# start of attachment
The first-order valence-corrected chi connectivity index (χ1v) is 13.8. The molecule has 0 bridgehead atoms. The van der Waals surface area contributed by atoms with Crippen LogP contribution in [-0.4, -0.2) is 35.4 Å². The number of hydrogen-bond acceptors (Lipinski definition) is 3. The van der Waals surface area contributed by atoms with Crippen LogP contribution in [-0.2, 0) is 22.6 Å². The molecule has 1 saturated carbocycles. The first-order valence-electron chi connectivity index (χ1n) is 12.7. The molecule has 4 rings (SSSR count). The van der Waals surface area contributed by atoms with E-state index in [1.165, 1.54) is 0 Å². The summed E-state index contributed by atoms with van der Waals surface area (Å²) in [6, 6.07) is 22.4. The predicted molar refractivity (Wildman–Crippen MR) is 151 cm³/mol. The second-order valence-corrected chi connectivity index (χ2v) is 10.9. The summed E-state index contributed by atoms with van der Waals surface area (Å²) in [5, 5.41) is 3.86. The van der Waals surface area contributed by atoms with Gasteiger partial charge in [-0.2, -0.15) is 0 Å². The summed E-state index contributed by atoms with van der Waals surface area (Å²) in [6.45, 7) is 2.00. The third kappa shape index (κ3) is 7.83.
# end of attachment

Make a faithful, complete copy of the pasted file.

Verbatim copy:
The first-order valence-corrected chi connectivity index (χ1v) is 13.8. The molecule has 0 bridgehead atoms. The van der Waals surface area contributed by atoms with Crippen LogP contribution in [-0.4, -0.2) is 35.4 Å². The number of hydrogen-bond acceptors (Lipinski definition) is 3. The van der Waals surface area contributed by atoms with Crippen LogP contribution in [-0.2, 0) is 22.6 Å². The molecule has 1 saturated carbocycles. The first-order valence-electron chi connectivity index (χ1n) is 12.7. The molecule has 4 rings (SSSR count). The van der Waals surface area contributed by atoms with E-state index in [1.165, 1.54) is 0 Å². The summed E-state index contributed by atoms with van der Waals surface area (Å²) in [6, 6.07) is 22.4. The predicted molar refractivity (Wildman–Crippen MR) is 151 cm³/mol. The second-order valence-corrected chi connectivity index (χ2v) is 10.9. The summed E-state index contributed by atoms with van der Waals surface area (Å²) in [5, 5.41) is 3.86. The van der Waals surface area contributed by atoms with Gasteiger partial charge in [-0.2, -0.15) is 0 Å². The summed E-state index contributed by atoms with van der Waals surface area (Å²) in [6.45, 7) is 2.00. The third kappa shape index (κ3) is 7.83.